It is a sad statement that there is no such advocacy for the RAPs. You are just met with loss of job and reputation, judgement and shame. With my entire career in substance abuse treatment and four children at home to provide for, what was I to do? The answer was to stay quiet and live a life of a lie to survive. It was a perfect storm.

So, this all brings me to the point. What can be done to support the RAP? The truth is we simply don’t know what to do. There are very few state assistance programs available to RAPs. I am not aware of any national advocacy groups, yet many treatment centers have advocacy statements for the disease. I am afraid it all stems from stigma, denial, and shame.

What we have experienced in our profession is silence. Isn’t silence what we find in the addicted family? Can this also be true for an organizational dynamic where we will find denial, enabling, and secrets? I recall what my old friend and colleague Claudia Black used to say: “Don’t talk, don’t tell, don’t trust, don’t feel.” We are silent over shame and the implications of this issue.

            We’re only as sick as our secrets. This is what we tell our patients. Our industry secret is what happens when one of us relapses? Despite the high relapse rate among addiction professionals over the course of their careers, there have been few studies specific to relapse among RAP’s.  This can be misleading as we speak of relapse for RAPs but not of other behavioral concerns. How do we deal with personality disorders, anger, eating disorders, tobacco use, sexual addiction, and gambling? Are these issues inconsistent with our attitudes? Does this reflect a deeper-rooted stigma about substance abuse? Do we hold RAP’s to a higher standard than other healthcare professionals?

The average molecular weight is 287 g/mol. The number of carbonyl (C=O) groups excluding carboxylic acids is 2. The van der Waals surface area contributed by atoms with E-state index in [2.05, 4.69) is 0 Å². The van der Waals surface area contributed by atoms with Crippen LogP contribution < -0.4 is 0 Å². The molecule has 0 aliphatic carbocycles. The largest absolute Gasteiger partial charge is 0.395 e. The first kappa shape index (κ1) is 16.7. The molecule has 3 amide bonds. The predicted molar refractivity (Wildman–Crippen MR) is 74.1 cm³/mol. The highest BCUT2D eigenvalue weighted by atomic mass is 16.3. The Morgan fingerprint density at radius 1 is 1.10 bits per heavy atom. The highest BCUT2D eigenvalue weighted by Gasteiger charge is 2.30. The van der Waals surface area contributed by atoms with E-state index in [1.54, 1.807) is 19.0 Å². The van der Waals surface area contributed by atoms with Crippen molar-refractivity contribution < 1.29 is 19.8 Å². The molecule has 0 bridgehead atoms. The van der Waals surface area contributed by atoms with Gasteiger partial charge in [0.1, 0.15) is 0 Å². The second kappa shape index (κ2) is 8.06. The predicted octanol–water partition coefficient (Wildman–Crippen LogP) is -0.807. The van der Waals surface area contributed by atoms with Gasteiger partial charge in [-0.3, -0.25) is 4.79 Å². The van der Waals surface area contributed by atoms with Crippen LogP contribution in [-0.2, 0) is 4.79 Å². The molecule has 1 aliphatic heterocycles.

The profession of addiction has struggled to be recognized as a legitimate profession, in part due to the population we serve and the tradition of utilizing the lay counselor as a therapist. This of course is changing as more states now require a credential or license for Addiction Counselors/Therapists. We experience the same institutional denial as other health care professions. Simply, “We don’t have a problem.” The silence in the field protects the secret. If we admit that a large number of our RAP’s relapse over the course of their careers, does this exposure prove the treatment process is ineffective? If an RAP cannot stay clean and sober, how do we expect those we work with to remain sober? It challenges our professional competence if we cannot keep our own workforce sober. Then what do we have to offer?

When we terminate an RAP over a relapse, I would ask you to consider if our subsequent policies are legal or if they are discriminatory. I would say we do not “walk the talk” when we consider addiction a disease of relapse. We must implement alternatives to termination being the only recourse and handle these issues on a case-by-case basis.

If we are treating a disease without a known cure, what hope do we offer the RAP? Don’t we owe our clients and patients an obligation for hope? We have to demonstrate we are there for them.